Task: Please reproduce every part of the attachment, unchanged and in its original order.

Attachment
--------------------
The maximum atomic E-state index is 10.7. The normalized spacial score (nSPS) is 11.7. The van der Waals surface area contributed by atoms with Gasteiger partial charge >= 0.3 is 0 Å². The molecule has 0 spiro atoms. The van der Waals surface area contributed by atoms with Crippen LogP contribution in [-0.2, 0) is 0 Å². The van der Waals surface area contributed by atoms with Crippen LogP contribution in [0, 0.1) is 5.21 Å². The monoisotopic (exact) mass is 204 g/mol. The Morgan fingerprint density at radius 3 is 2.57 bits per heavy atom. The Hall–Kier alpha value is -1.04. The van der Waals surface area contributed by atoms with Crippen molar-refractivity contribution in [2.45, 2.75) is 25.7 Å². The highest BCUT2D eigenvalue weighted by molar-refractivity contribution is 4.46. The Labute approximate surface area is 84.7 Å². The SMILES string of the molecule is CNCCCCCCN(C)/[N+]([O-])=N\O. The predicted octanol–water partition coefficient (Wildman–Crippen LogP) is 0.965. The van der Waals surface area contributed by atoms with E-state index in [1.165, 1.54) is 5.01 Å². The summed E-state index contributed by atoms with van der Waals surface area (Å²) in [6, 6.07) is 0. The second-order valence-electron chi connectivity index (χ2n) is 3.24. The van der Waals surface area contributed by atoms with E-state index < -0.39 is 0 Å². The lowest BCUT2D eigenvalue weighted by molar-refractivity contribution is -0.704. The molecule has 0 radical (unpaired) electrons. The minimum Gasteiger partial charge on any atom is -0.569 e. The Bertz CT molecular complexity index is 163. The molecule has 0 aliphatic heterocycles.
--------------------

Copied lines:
The maximum atomic E-state index is 10.7. The normalized spacial score (nSPS) is 11.7. The van der Waals surface area contributed by atoms with Gasteiger partial charge >= 0.3 is 0 Å². The molecule has 0 spiro atoms. The van der Waals surface area contributed by atoms with Crippen LogP contribution in [-0.2, 0) is 0 Å². The van der Waals surface area contributed by atoms with Crippen LogP contribution in [0, 0.1) is 5.21 Å². The monoisotopic (exact) mass is 204 g/mol. The Morgan fingerprint density at radius 3 is 2.57 bits per heavy atom. The Hall–Kier alpha value is -1.04. The van der Waals surface area contributed by atoms with Crippen molar-refractivity contribution in [2.45, 2.75) is 25.7 Å². The highest BCUT2D eigenvalue weighted by molar-refractivity contribution is 4.46. The Labute approximate surface area is 84.7 Å². The SMILES string of the molecule is CNCCCCCCN(C)/[N+]([O-])=N\O. The predicted octanol–water partition coefficient (Wildman–Crippen LogP) is 0.965. The van der Waals surface area contributed by atoms with E-state index in [1.165, 1.54) is 5.01 Å². The summed E-state index contributed by atoms with van der Waals surface area (Å²) in [6, 6.07) is 0. The second-order valence-electron chi connectivity index (χ2n) is 3.24. The van der Waals surface area contributed by atoms with E-state index < -0.39 is 0 Å². The lowest BCUT2D eigenvalue weighted by molar-refractivity contribution is -0.704. The molecule has 0 radical (unpaired) electrons. The minimum Gasteiger partial charge on any atom is -0.569 e. The Bertz CT molecular complexity index is 163. The molecule has 0 aliphatic heterocycles.